which the receiver can receive the data and adjusts the flow control accordingly.

Now we will write a simple client-server application using the TCP protocol in Java.
We will write the code to implement a simple server and then write the code to
implement a simple client that uses the services of the server.

Java provides a set of classes packaged into the java.net package to create
connections between clients are servers. The main classes that are of interest to us at
the moment are the following:

Socket Class: Creates a client side socket.


ServerSocket Class: Creates a server side socket.

Thus creating a client server application requires us to write a server that would
provide some service. For example, a web server will serve resources identified by
URLs. Some of the resources that may be served by a server include a static web page
or the results of a process run on the server. A time of day server may serve the time
of the local machine. A quote server may serve quotes to a client application that
request such a service. A server application uses an instance of a ServerSocket class
bound to a particular port of the machine. to continuously listen to the port to check
whether a client is requesting for a service.

A client connects to a ServerSocket by creating a socket at the client side with the host
name and the port number of the remote application as parameters. When a
ServerSocket receives a request, it will create a new socket for the communication
session with the client. Each communication link with a client that connects to the
Server will be through a new socket created by the ServerSocket object.

The following table summarises different steps of writing a server application and a
client application.

Server Application
Create a server socket bound to a Port
While server open
Accept a request and create a connection socket for the request
Get a handle to the output stream of the socket to send data to the client
Get a handle to the input stream of the socket to the receive data from the
client
Read the client data through the input stream
Process the user request
Send the results of processing the request back to the client through the output
stream
Close the input stream
Close the output stream
Close the connection socket (not the server socket)
End while
close the server socket

Client Application
Establish a connection by creating a socket bound to the host name and the port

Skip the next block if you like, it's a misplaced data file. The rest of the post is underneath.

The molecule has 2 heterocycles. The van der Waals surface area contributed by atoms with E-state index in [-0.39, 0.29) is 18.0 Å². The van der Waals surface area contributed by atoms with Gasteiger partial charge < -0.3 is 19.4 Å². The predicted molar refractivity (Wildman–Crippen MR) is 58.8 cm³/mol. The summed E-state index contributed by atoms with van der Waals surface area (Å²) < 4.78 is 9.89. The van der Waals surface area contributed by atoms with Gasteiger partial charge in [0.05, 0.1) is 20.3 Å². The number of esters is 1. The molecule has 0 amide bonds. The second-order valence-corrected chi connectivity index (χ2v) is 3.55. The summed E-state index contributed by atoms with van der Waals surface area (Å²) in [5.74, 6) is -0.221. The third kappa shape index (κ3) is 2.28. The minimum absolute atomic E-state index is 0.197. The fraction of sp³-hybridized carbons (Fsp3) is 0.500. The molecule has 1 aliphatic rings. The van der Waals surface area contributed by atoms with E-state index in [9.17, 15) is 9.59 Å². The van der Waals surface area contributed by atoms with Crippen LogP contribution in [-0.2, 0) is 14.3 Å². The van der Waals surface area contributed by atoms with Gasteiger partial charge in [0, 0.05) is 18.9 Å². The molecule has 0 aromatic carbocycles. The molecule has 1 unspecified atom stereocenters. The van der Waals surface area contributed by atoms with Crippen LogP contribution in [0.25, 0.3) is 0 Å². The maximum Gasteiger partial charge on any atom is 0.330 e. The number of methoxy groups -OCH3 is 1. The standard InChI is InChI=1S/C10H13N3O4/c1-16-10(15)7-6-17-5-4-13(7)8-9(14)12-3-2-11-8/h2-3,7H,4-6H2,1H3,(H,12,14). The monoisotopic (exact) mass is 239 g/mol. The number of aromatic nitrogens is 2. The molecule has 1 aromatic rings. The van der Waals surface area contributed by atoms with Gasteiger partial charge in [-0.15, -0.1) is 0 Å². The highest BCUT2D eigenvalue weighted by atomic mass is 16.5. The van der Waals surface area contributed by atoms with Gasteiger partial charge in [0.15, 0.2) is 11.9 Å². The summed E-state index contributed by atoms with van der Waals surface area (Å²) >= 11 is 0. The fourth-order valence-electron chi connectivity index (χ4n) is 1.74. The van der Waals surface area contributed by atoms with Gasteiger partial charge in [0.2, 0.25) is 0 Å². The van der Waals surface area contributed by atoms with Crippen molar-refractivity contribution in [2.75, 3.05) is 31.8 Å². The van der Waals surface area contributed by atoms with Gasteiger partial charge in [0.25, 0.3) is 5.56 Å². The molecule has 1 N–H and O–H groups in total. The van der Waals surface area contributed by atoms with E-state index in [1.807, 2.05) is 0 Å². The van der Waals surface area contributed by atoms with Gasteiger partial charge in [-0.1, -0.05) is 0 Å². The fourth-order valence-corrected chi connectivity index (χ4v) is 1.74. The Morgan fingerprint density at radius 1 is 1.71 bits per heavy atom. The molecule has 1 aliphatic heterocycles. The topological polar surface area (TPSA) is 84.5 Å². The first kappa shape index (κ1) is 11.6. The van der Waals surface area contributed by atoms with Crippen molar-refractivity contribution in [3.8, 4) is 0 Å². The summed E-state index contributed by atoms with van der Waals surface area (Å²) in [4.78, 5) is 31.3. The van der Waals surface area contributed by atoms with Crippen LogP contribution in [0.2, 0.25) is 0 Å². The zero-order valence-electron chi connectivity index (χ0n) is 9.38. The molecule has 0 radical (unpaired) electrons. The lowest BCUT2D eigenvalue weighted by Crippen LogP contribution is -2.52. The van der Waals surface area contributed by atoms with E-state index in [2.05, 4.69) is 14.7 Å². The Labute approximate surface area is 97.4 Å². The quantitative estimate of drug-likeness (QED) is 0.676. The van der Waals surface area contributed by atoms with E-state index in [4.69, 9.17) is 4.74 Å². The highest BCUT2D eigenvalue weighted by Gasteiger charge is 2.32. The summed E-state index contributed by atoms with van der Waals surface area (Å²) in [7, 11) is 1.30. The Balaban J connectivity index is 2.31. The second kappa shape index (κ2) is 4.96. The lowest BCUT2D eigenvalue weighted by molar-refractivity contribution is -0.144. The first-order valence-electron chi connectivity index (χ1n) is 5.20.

number
Get a handle to the output stream of the socket to send data to the server
Get a handle to the output stream of the socket to the receive data from the server
While data available
Send data to the server
Read data from the server
Process read data
End While
Close the input stream
Close the output stream
close the socket

Next we look at the implementation of a Simple server and a client program in java.

In this application, the server will receive a request for the temperature from a client,
and sends back the current temperature. For simplicity's sake, the temperature will be
hard coded in the server code. Since the server does not do anything other than
serving the temperature, the client can send any message to the server and the server
will respond back with the currently known temperature. Again, to keep the system as
simple as possible, each client request will be treated as a single request and the
connection will be terminated once the data is sent back to the client.

The source code implementing the above steps are given in the two files,
TemperatureServerTCP.java and TemperatureClientTCP.java

5.3 Socket Programming with UDP

The other common transport layer protocol in use is the User Datagram Protocol
(UPD), which delivers messages as data packets known as datagrams. UDP does not
guarantee neither the delivery nor the sequence of messaging. Each datagram is an
independent data packet that contains the host and the port number of the
application that the data is sent to. This is different than TCP based communication.
For analogies sake, a TCP connection can be compared to a telephone conversation
where once a connection is established two parties can have a continuous
interchange of sequential data. On the same line of thinking, a UDP connection can be